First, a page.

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The sculptor's art exhausts the pomp of wo,
And storied urns record who rests below;
When all is done, upon the tomb is seen,

Not what he was, but what he should have been;
But the poor dog, in life the firmest friend,
The first to welcome, foremost to defend,
Whose honest heart is still his master's own,
Who labours, fights, lives, breathes for him alone,
Unhonour'd falls, unnoticed all his worth,
Denied in heaven the soul he held on earth:
While man, vain insect! hopes to be forgiven,
And claims himself a sole exclusive heaven.
Oh man! thou feeble tenant of an hour,
Debased by slavery, or corrupt by power,
Who knows thee well must quit thee with disgust,
Degraded mass of animated dust!

Thy love is lust, thy friendship all a cheat,

Thy smiles hypocrisy, thy words deceit !

By nature vile, ennobled but by name,

Each kindred brute might bid thee blush for shame.
Ye! who perchance behold this simple urn,
Pass on-it honours none you wish to mourn:
To mark a friend's remains these stones arise,
I never knew but one, and here he lies.

Newstead Abbey, Oct. 30, 1808.

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FAREWELL.

FAREWELL! if ever fondest prayer
For other's weal avail'd on high,
Mine will not all be lost in air,

But waft thy name beyond the sky. "Twere vain to speak, to weep, to sigh:

Oh! more than tears of blood can tell, When wrung from guilt's expiring eye, Are in that word-Farewell!-Farewell!

These lips are mute, these eyes are dry;
But in my breast, and in my brain,
Awake the
pangs that pass not by,

The thought that ne'er shall sleep again.
My soul nor deigns nor dares complain,
Though grief and passion there rebel;
I only know we loved in vain—
I only feel-Farewell!-Farewell!

1.

BRIGHT be the place of thy soul !
No lovelier spirit than thine
E'er burst from its mortal control,

In the orbs of the blessed to shine.

On earth thou wert all but divine,

As thy soul shall immortally be; And our sorrow may cease to repine,

When we know that thy God is with thee.

2.

Light be the turf of thy tomb!

May its verdure like emeralds be: There should not be the shadow of gloom, In aught that reminds us of thee. Young flowers and an evergreen tree

May spring from the spot of thy rest: But nor cypress nor yew let us see;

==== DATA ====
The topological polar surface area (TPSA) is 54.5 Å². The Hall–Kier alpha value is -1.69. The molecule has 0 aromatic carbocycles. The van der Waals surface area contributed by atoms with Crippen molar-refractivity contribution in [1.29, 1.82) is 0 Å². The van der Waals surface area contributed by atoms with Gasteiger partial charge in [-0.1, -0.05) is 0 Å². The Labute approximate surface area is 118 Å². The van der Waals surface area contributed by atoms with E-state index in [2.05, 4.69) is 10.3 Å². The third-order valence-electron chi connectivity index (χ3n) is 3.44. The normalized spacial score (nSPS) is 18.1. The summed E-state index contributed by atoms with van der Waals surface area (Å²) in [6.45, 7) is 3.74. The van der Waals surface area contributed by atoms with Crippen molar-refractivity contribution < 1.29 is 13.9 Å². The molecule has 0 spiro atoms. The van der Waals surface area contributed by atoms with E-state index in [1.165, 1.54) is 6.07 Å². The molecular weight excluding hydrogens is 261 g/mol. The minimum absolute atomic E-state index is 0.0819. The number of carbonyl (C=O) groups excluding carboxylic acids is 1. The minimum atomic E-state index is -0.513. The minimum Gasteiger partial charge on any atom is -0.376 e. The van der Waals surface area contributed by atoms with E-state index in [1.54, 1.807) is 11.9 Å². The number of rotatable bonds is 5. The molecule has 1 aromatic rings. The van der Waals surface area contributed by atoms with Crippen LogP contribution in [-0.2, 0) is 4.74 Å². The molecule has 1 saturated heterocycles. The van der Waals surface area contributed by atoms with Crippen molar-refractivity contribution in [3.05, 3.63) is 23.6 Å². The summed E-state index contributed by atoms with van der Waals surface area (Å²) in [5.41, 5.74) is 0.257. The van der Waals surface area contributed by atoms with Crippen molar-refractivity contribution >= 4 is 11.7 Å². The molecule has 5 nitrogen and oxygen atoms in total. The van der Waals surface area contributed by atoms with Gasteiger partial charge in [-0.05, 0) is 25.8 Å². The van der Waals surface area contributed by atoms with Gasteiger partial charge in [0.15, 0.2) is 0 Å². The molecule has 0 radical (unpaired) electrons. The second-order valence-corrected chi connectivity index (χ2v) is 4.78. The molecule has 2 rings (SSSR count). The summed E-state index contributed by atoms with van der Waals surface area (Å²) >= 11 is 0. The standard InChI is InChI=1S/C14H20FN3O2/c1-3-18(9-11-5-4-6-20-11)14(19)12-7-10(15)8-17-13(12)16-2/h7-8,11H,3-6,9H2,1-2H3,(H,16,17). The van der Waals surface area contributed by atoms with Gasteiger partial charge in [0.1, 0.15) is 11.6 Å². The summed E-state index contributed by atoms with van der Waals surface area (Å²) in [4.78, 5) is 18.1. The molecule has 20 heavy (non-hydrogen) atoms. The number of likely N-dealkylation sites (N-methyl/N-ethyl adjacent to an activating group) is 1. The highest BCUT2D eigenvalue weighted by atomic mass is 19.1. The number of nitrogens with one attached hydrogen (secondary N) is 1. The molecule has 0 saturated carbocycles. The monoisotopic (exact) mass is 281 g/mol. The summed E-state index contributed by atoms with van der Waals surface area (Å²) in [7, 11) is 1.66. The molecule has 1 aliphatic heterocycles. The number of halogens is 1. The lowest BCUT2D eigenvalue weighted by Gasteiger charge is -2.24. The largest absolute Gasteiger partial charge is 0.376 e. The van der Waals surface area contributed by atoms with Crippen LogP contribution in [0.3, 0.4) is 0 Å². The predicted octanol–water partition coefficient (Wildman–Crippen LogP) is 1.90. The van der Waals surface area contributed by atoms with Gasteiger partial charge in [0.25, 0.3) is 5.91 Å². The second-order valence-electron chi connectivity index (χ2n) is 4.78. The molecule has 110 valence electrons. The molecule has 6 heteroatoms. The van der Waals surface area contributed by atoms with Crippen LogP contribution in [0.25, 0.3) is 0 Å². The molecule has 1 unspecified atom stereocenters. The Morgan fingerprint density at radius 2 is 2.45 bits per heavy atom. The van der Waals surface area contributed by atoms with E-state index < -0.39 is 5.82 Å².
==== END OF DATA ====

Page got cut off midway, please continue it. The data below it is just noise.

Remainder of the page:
For why should we mourn for the blest?

1.

WHEN We two parted
In silence and tears,

Half broken-hearted

To sever for years,

Pale grew thy cheek and cold,

Colder thy kiss;

Truly that hour foretold

Sorrow to this.

2.

The dew of the morning
Sunk chill on my brow-
It felt like the warning
Of what I feel now.
Thy vows are all broken,
And light is thy fame;
I hear thy name spoken,
And share in its shame.

3.

They name thee before me,
A knell to mine ear;

A shudder comes o'er me-
Why wert thou so dear?
They know not I knew thee,
Who knew thee too well:-
Long, long shall I rue thee,
Too deeply to tell.

4.

In secret we met

In silence I grieve,

That thy heart could forget,
Thy spirit deceive.

If I should meet thee

After long years,

How should I greet thee?

With silence and tears.

1808.

STANZAS FOR MUSIC.*

"O Lachrymarum fons, tenero sacros
"Ducentium ortus ex animo: quater
"Felix! in imo qui scatentem

"Pectore te, pia Nympha, sensit."

1.

Gray's Poemata.

THERE's not a joy the world can give like that it takes

away,

When the glow of early thought declines in feeling's

dull decay;

"Tis not on youth's smooth cheek the blush alone, which fades so fast,

But the tender bloom of heart is gone, ere youth itself be past.

Then the few whose spirits float above the wreck of happiness,

Are driven o'er the shoals of guilt or ocean of excess: The magnet of their course is gone, or only points in

vain

The shore to which their shiver'd sail shall never stretch again.

*These Verses were given by Lord Byron to Mr. Power, Strand, who has published them, with very beautiful music by Sir John Stevenson.

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